That’s amazing, congratulations to you all! What a great dream. Retiring at 9 will still leave you so much time to spend with them, and the saving you’re doing even now will give you peace of mind along the way. I’m inspired!

  7. amber tree

    What a nice letter. We already have kids and are still on the journey to FI.

    The content of this letter could also be used to explain to our kids in a few years how we stand in life and we do with our money: not spending on unneeded stuff… Only spend on things we really value.

    Your future kids will like this!

    1. The Vagabond Post author

      Thanks so much, Amber! I really hope you are right! More than anything, we just don’t want them to take for granted the amazing future ahead for us… we really want them to have a strong sense of empathy and compassion for others.

  8. Kirst

    Enlightening! Thank you for sharing.

    We have a 16 year old son who frequently asks why we don’t buy ‘things’ for him like his friends’ parents do for them. He says we’re not poor and doesn’t understand why. I read your sentence about spending money on things that really make us happy for a really long time and thought that’s it! That’s how I could explain why we don’t buy ‘things’. That and of course the most beautiful reason of all, to spend time with loved ones. I wonder if he’ll understand? I guess if not now maybe one day he will remember and it will make sense?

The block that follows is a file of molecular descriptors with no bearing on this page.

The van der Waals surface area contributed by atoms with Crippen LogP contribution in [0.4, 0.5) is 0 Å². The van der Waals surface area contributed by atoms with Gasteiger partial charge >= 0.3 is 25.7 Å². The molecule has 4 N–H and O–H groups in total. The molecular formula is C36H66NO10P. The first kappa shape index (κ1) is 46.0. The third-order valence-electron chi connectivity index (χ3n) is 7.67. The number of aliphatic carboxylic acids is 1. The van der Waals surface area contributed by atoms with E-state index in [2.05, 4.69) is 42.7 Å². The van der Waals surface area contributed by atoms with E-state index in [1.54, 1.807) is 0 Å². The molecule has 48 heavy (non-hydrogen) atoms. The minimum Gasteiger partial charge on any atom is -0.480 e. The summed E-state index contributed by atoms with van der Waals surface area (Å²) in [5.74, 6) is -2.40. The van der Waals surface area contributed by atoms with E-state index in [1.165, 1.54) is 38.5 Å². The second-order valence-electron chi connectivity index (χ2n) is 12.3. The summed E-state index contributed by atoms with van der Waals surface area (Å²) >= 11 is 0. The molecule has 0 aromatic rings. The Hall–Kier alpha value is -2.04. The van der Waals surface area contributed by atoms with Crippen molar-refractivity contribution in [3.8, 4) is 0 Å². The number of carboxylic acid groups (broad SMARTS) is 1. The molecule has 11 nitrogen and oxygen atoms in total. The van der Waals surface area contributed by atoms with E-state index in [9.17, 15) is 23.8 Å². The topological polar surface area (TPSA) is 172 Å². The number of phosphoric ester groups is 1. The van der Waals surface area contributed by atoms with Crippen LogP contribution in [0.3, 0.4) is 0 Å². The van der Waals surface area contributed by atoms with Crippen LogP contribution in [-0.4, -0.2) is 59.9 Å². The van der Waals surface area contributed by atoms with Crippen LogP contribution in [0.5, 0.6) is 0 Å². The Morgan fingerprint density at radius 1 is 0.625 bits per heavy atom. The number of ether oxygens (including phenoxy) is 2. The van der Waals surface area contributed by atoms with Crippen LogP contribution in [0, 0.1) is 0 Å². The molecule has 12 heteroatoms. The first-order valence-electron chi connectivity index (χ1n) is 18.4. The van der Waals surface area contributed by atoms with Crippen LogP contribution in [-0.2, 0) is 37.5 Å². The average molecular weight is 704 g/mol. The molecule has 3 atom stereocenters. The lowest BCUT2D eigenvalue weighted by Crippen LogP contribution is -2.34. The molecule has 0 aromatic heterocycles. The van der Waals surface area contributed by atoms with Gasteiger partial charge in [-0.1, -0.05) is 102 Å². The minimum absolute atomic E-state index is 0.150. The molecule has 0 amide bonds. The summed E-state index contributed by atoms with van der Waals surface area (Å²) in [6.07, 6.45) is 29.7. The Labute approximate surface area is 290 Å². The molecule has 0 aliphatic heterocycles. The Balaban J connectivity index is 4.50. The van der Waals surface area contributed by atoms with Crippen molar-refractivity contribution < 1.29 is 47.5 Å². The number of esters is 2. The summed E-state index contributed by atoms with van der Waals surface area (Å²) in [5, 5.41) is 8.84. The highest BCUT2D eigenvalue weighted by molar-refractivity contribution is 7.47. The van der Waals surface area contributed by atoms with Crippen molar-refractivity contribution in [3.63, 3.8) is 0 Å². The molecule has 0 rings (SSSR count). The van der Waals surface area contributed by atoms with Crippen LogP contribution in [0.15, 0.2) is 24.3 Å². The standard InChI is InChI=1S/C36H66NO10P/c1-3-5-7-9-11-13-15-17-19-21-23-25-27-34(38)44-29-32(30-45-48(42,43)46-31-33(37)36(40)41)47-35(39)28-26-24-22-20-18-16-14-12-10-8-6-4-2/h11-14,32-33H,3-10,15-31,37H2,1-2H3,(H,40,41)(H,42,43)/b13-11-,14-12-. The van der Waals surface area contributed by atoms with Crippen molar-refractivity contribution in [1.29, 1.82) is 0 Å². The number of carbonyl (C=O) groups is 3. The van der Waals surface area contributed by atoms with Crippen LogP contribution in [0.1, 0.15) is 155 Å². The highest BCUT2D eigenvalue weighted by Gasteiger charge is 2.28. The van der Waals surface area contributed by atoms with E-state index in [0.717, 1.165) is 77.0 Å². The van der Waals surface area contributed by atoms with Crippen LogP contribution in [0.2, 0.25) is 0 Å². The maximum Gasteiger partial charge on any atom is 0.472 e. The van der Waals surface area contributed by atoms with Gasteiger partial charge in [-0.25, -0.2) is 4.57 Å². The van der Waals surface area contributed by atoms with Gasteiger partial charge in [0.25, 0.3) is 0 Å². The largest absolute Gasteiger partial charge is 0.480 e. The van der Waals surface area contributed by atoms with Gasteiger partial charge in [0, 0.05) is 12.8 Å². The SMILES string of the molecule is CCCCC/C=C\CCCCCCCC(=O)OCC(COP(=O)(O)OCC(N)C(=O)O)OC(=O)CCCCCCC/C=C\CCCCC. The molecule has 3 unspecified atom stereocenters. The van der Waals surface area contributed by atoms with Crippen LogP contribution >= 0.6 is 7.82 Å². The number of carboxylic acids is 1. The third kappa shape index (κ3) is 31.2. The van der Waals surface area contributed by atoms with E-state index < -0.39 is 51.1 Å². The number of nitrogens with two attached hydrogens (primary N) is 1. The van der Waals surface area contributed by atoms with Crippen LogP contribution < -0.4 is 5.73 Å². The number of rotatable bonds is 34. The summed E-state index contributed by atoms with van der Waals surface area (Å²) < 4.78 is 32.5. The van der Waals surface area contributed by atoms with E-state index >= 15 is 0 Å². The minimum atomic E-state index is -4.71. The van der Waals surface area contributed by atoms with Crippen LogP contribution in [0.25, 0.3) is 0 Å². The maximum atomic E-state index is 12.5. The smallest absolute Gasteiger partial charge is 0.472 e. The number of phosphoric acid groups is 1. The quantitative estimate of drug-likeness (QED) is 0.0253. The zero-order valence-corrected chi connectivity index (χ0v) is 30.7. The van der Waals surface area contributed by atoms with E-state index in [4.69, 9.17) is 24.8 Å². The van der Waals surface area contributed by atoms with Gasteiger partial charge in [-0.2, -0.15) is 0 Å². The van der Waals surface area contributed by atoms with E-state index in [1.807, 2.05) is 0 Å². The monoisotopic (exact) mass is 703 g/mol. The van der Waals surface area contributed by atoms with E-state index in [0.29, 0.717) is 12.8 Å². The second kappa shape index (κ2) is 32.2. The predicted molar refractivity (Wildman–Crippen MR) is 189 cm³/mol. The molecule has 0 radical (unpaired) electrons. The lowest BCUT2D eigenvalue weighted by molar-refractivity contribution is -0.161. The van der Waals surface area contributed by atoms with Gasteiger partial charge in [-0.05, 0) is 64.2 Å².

Thank you for providing me with a light bulb moment. Very much appreciated.

    1. The Vagabond Post author

      My pleasure, Kirst! I totally get your son’s perspective, too– society in general has a toxic relationship with money, and teenagers in particular are surrounded by all sorts of pressures. I am sure that eventually (whether it’s sooner or later) the reason you have held on to the values you have will become clear to him. Great job!

  9. Scott W

    I have just started to get into finances a little with my ten year old son and I will obviously get into more details as he gets older but for now I have stressed that being smart with money gives you choices in life.

    We all have different things we want in life but I think most people prefer to have choices and that is what I want for my son.

    1. The Vagabond Post author

      Thanks, Scott. I agree with you. We don’t want our kids to see our lucky life as something they’re entitled to, but rather as something we dreamed of and worked towards out of love.

  10. Pingback: Teaching Personal Finance to Newborns - The Frugal Vagabond